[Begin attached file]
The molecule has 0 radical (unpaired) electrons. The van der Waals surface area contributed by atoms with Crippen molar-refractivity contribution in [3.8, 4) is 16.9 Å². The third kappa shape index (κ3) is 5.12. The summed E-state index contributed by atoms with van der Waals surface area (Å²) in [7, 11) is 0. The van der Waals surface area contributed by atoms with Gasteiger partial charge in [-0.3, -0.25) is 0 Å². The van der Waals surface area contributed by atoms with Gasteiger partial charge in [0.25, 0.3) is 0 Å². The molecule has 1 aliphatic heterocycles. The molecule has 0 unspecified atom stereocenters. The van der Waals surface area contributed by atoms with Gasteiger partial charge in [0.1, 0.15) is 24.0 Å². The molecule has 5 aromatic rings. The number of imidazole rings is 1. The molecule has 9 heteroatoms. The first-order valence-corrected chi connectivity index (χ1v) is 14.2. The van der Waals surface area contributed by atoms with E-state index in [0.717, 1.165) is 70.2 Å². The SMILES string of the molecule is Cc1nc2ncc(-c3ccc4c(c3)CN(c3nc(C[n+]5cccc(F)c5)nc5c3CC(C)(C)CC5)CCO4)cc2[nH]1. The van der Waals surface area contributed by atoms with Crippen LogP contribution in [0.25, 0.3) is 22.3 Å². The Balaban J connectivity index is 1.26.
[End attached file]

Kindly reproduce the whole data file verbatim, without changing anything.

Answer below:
The molecule has 0 radical (unpaired) electrons. The van der Waals surface area contributed by atoms with Crippen molar-refractivity contribution in [3.8, 4) is 16.9 Å². The third kappa shape index (κ3) is 5.12. The summed E-state index contributed by atoms with van der Waals surface area (Å²) in [7, 11) is 0. The van der Waals surface area contributed by atoms with Gasteiger partial charge in [-0.3, -0.25) is 0 Å². The van der Waals surface area contributed by atoms with Gasteiger partial charge in [0.25, 0.3) is 0 Å². The molecule has 1 aliphatic heterocycles. The molecule has 0 unspecified atom stereocenters. The van der Waals surface area contributed by atoms with Gasteiger partial charge in [0.1, 0.15) is 24.0 Å². The molecule has 5 aromatic rings. The number of imidazole rings is 1. The molecule has 9 heteroatoms. The first-order valence-corrected chi connectivity index (χ1v) is 14.2. The van der Waals surface area contributed by atoms with E-state index in [0.717, 1.165) is 70.2 Å². The SMILES string of the molecule is Cc1nc2ncc(-c3ccc4c(c3)CN(c3nc(C[n+]5cccc(F)c5)nc5c3CC(C)(C)CC5)CCO4)cc2[nH]1. The van der Waals surface area contributed by atoms with Crippen LogP contribution in [0.25, 0.3) is 22.3 Å². The Balaban J connectivity index is 1.26.